Among many contributions of India to the world sea navigation is also one. Indians had knowledge of harnessing monsoon winds for navigation long before Hippalus, the Greek mariner and acclaimed discoverer of monsoon winds.
According to a study by the National Institute of Oceanography (NIO) in Goa,the people of Indus Valley Civilisation were already using monsoon wind and currents for maritime trade and navigation in 2500 BC. NIO scientist Sila Tripati has reported this in a recent issue of the journal of Current Science. Tripati has traced the origin of navigation in India with the aid of archaeological findings and literary sources.
He says his research positively disproves the belief that Hippalus, who lived during the first century B.C., is the discoverer of direct monsoon route from the Red Sea to India over the Indian Ocean. These were known to Indians “much before him.
Monsoon is a seasonal wind that reverses direction twice a year. Archaeological and historical evidences indicate that sailors of Orissa (now Odisha) were aware of the use of monsoon winds and currents for more than 2,000 years.
This study shows that the sailors from Odisha set sail during the northeast monsoon and returned during the southwest monsoon. The winds and currents were favourable during their voyages.
Western scholars have underestimated India’s achievement with regard to commerce, ship-building and navigation, and sea travel. These scholars believed in the Doctrine of Christian Discovery – According to which only Christians could be regarded as discoverers. Hence, the claim that Columbus “discovered” America , or that Vasco da Gama “discovered” India). The people already living on the land did not matter. This colonist bias against Indian culture is fully matched by the Indian ‘Marxist historian’ bias against Hindu culture.
India, situated at the central point of the ocean that washes on its coast on three sides, was involved very early in maritime trade and navigation.
- In the Rig Veda, a passage represents Varuna having a full knowledge of the sea routes, and another speaks of merchants going everywhere and frequenting every part of the sea for gain.
- The Ramayana refers to the Yavan Dvipa and Suvarna Dvipa (Java and Sumatra) and to the Lohta Sagara or the Red Sea.
- The drama Shakuntala, Ratnavali of King Harsha, Sisupalvadha of Magha, relates stories of sea voyages of merchants and others, and the fabulous literature of India are full of stories of sea voyages by Hindus.
Historian R. C. Majumdar states, the peoples of the Sindhu valley carried on trade not only with other parts of India but also with Sumer and the centers of culture in Western Asia, and with Egypt and Crete.
- the archaeological findings from Harappa, Mohenjo-Daro and Lothal suggest that maritime trade existed between the Mesopotamian and Indus Valley Civilisations. The Harappan seal recovered from excavations depicts a ship with mast and sail, while a seal and a terracotta amulet from Mohenjo-Daro depict a ship with cabin and birds. Clay model boats have been found from Lothal excavations.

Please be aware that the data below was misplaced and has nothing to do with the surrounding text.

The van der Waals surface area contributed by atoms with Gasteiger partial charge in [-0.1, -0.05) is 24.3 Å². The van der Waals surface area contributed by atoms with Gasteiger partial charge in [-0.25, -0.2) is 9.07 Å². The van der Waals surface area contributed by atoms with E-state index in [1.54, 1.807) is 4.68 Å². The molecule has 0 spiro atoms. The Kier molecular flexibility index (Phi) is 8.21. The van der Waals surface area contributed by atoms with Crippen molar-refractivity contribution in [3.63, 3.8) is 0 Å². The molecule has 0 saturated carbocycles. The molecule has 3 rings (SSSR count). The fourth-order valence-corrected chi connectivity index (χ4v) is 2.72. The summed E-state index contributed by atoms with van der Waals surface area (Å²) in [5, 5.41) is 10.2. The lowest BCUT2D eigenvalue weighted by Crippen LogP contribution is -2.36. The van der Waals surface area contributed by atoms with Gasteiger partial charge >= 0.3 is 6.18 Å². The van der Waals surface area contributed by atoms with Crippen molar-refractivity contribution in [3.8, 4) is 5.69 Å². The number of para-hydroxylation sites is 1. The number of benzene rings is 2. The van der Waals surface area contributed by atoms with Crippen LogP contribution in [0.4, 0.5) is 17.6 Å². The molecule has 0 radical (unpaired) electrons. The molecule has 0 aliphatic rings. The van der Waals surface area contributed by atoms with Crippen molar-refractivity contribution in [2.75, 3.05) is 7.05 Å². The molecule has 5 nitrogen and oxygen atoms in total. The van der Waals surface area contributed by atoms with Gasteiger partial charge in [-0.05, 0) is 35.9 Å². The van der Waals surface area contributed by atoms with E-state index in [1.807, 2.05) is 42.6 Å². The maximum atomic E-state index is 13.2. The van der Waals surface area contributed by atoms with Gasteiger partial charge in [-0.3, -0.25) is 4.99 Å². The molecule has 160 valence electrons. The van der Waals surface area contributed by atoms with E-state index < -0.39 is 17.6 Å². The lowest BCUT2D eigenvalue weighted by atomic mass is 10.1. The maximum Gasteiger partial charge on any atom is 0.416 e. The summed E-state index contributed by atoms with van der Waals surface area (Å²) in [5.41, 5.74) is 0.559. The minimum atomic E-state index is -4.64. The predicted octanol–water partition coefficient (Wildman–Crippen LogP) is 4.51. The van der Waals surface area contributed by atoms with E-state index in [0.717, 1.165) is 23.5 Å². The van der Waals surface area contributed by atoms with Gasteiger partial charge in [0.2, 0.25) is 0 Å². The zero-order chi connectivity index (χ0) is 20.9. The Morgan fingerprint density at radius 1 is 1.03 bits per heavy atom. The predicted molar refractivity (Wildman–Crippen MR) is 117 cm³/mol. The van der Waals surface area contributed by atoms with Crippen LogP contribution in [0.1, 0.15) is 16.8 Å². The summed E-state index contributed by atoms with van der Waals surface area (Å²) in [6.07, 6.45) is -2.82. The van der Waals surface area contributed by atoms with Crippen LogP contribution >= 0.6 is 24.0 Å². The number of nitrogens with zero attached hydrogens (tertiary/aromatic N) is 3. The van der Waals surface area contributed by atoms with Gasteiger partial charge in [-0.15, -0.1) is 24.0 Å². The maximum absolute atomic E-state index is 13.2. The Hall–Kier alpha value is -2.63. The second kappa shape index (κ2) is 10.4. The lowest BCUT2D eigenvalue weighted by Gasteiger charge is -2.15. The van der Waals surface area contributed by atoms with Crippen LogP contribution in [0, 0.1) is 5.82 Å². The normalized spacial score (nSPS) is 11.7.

There was a time in the past, when Indians were the masters of the sea borne trade of Europe, Asia and Africa. They built ships, navigated the sea, and had control over international commerce, whether overland or sea. In Sanskrit books we constantly read of merchants, traders and men engaging in commercial pursuits.
- Manu Smriti, the oldest law book in the world, lays down laws to govern commercial disputes having references to sea borne traffic as well as inland and overland commerce.
- Sir William Jones(famous for his work on relation between Indian and European languages) was of opinion that the Hindus must have been navigators in the age of Manu.
- Lord Elphinstone has written that “The Hindus navigated the ocean as early as the age of Manu’s Code because we read in it of men well acquainted with sea voyages.”
- Manning, author of Ancient and Mediaeval India writes: “The indirect evidence afforded by the presence of Indian products in other countries coincides with the direct testimony of Sanskrit literature to establish the fact that the ancient Hindus were a commercial people.”
Indian traders would set sail from the port of Mahabalipuram, carrying cinnamon, pepper to the shores of Java, Cambodia and Bali. Like the Western world, the Indian world stretches far beyond its border, but India never used any violence to spread the influence.
Sir Aurel Stein (1862-1943) a Hungarian, whose valuable researches have added greatly to the knowledge of Greater India, remarks: “The vast extent of Indian cultural influences, from Central Asia in the North to tropical Indonesia in the South, and from the Borderlands of Persia to China and Japan, has shown that ancient India was a radiating center of a civilization, which by its religious thought, its art and literature, was destined to leave its deep mark on the races wholly diverse and scattered over the greater part of Asia”
These observations not only speak of seafaring of Indians but also speak highly of Indian culture leaving behind its influence in every part of the world, without ever resolving to violence.
Dr Sindhu Prashanth